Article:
Why what you think works does not… and what to do instead
Practical sales advice based on conversations between experienced training consultants Fred Copestake and Clare O’Shea
Fred – So here we are again, discussing ‘Don’ts’ . And this is one that you brought to the table, Clare, which ‘Don’t Sell’. I am looking forward to discussing this…
Clare – I spend a lot of my time encouraging persuading salespeople to just stop selling or at least to stop what they think is selling.
Many think that as they are a salesperson, their job is to sell, and therefore, the selling mindset is that you must be really good at persuading the customer to buy your products or services. They think it is a good idea because they know all about products and services and have got to tell the customer all about them as well.
They also think being focused on selling and the sales process means the are going to have to be much more focused on getting to the close. It is like getting to the close quicker means you are more effective as a salesperson. But in reality all you are likely to do is uses ‘closes ‘ quicker.
I think all of that I am thinking is flawed.
Fred – Just so I am understanding you’re defining ‘selling’ in that way like the old-fashioned ‘gift of the gab’ salesperson. Trying to talk customers round and using persuasion as a way of getting somebody to do something they might not even want to do. That is how you are using the word sell in this instance.
Clare – Yes. Even consultative salespeople, sometimes they fall into this selling trap. And managers do this a lot.
They will say, ‘Okay, this month we need to sell X, Y, Z’. And everyone goes into that selling mode, which is really kind of almost where you are trying to force the customer to buy something. They may or may not want it. It is an old fashioned way of selling that is a sort of a one hit wonder approach.
It is a bit of the ABC mentality. ‘Always Be Closing’. Good old Glengarry Glenross mindset. But sometimes, because of how we set target for salespeople, it is hard not to have that as a sales mindset. Even if you are trying to be consultative.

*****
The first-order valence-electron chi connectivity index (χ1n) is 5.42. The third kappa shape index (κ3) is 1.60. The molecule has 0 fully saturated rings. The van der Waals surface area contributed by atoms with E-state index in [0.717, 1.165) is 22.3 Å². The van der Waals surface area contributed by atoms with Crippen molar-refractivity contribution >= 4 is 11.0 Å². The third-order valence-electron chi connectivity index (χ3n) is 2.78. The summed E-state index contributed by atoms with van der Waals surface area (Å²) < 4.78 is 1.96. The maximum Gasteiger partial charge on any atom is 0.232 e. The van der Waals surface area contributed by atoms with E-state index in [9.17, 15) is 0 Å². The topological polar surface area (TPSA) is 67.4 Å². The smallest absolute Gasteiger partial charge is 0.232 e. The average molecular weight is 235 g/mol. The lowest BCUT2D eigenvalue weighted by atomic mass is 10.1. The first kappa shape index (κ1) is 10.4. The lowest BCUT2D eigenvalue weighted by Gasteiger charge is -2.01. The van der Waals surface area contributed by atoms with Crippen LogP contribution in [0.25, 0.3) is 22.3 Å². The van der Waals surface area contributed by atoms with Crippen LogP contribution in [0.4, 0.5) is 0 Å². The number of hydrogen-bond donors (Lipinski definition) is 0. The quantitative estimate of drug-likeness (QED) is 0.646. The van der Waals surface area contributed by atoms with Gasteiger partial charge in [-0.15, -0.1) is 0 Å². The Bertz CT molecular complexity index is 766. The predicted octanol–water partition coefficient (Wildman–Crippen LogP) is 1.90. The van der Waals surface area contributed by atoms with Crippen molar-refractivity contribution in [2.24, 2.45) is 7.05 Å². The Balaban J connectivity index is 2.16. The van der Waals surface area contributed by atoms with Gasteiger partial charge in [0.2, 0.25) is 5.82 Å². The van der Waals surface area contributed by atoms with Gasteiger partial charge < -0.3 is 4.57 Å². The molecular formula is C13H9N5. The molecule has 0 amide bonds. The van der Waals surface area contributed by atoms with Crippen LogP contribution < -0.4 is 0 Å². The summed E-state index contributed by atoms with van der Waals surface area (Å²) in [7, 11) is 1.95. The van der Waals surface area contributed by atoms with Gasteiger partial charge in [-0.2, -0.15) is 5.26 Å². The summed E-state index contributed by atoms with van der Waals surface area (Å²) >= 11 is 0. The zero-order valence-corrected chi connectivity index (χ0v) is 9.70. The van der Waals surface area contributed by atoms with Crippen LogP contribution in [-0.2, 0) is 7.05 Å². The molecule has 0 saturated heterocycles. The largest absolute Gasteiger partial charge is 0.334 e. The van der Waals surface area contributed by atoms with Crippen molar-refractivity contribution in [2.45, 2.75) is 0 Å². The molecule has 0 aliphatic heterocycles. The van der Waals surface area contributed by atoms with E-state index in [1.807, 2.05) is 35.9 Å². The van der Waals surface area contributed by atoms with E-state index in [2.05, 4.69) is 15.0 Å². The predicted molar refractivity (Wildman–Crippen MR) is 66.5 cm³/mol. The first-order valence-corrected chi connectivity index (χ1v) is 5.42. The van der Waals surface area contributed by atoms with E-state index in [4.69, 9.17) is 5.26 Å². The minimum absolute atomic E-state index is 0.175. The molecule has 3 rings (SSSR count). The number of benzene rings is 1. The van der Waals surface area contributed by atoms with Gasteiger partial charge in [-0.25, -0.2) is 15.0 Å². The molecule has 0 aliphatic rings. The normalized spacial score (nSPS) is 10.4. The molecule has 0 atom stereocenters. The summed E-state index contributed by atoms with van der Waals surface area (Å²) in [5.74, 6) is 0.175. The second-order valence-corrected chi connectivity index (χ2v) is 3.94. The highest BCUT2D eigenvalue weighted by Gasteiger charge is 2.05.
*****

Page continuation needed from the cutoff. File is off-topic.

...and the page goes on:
So again, with the mindset stuff, which I love, I believe it is trying to get people to think. Rather than being sales lead, think about being more client led. It is not about the sales process. It is about thinking about the customer’s process because they have got their own buying process and depending on where they are in that, a good salesperson can then adjust what they do. They should be focusing on aligning sales process, appropriate activity, to where the customer is at the buying processes.
If a salesperson has got the mindset of, ‘I am in selling mode, I moved them through the sales process. I do not need to develop a rapport, ask them questions, do some discovery, pitch a solution, handle objections, and close’ they will not be so effective.
If they adopt a mindset around what the customer trying to do, which is understanding if they have got a problem and searching for solutions, they will work much better. So just by help them with each of those stages it becomes more interactive rather trying to persuade or force to buy. It is about helping to make the best decision for the customer. Helping them to buy. And with that mindset, everything calms down a little bit. Arguably we do not get through the sales process as fast, but our bid to win ratio improves because we have a better understanding, and the customer is not so angry because we have just been talking at them and trying to force them to buy something.
Fred – The customers have their own process. And I guess in what we are seeing now is that customers are a lot more informed anyway. There’s huge amounts of information out there and they are using that and then moving themselves through a process because, you know, they are sentient, human beings can work a lot of stuff out themselves. And when they are involving a salesperson, because they are perhaps looking for options and looking for help with a specific thing, trying to drag them back in this process is just going to frustrate them. It is going to annoy them. They are effectively saying ‘Yes I know this anyway. You are just telling me stuff I already know. And actually I know more’.